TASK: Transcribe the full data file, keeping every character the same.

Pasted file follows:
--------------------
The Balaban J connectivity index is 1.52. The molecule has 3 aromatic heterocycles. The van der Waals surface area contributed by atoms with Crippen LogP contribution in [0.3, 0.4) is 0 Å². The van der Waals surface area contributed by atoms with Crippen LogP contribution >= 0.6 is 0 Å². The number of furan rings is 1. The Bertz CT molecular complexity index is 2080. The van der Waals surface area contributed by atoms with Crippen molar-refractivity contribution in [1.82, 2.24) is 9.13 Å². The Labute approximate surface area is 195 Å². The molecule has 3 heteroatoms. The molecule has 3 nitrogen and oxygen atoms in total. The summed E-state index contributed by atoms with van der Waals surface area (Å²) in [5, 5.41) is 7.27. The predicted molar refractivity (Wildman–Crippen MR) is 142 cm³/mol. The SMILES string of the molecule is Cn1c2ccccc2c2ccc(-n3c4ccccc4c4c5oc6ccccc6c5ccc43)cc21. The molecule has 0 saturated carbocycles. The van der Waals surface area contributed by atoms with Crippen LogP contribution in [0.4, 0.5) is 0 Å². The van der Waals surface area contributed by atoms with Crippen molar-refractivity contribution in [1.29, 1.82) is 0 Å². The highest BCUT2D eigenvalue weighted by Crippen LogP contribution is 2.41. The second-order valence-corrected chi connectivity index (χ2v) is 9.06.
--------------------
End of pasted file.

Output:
The Balaban J connectivity index is 1.52. The molecule has 3 aromatic heterocycles. The van der Waals surface area contributed by atoms with Crippen LogP contribution in [0.3, 0.4) is 0 Å². The van der Waals surface area contributed by atoms with Crippen LogP contribution >= 0.6 is 0 Å². The number of furan rings is 1. The Bertz CT molecular complexity index is 2080. The van der Waals surface area contributed by atoms with Crippen molar-refractivity contribution in [1.82, 2.24) is 9.13 Å². The Labute approximate surface area is 195 Å². The molecule has 3 heteroatoms. The molecule has 3 nitrogen and oxygen atoms in total. The summed E-state index contributed by atoms with van der Waals surface area (Å²) in [5, 5.41) is 7.27. The predicted molar refractivity (Wildman–Crippen MR) is 142 cm³/mol. The SMILES string of the molecule is Cn1c2ccccc2c2ccc(-n3c4ccccc4c4c5oc6ccccc6c5ccc43)cc21. The molecule has 0 saturated carbocycles. The van der Waals surface area contributed by atoms with Crippen LogP contribution in [0.4, 0.5) is 0 Å². The van der Waals surface area contributed by atoms with Crippen molar-refractivity contribution in [1.29, 1.82) is 0 Å². The highest BCUT2D eigenvalue weighted by Crippen LogP contribution is 2.41. The second-order valence-corrected chi connectivity index (χ2v) is 9.06.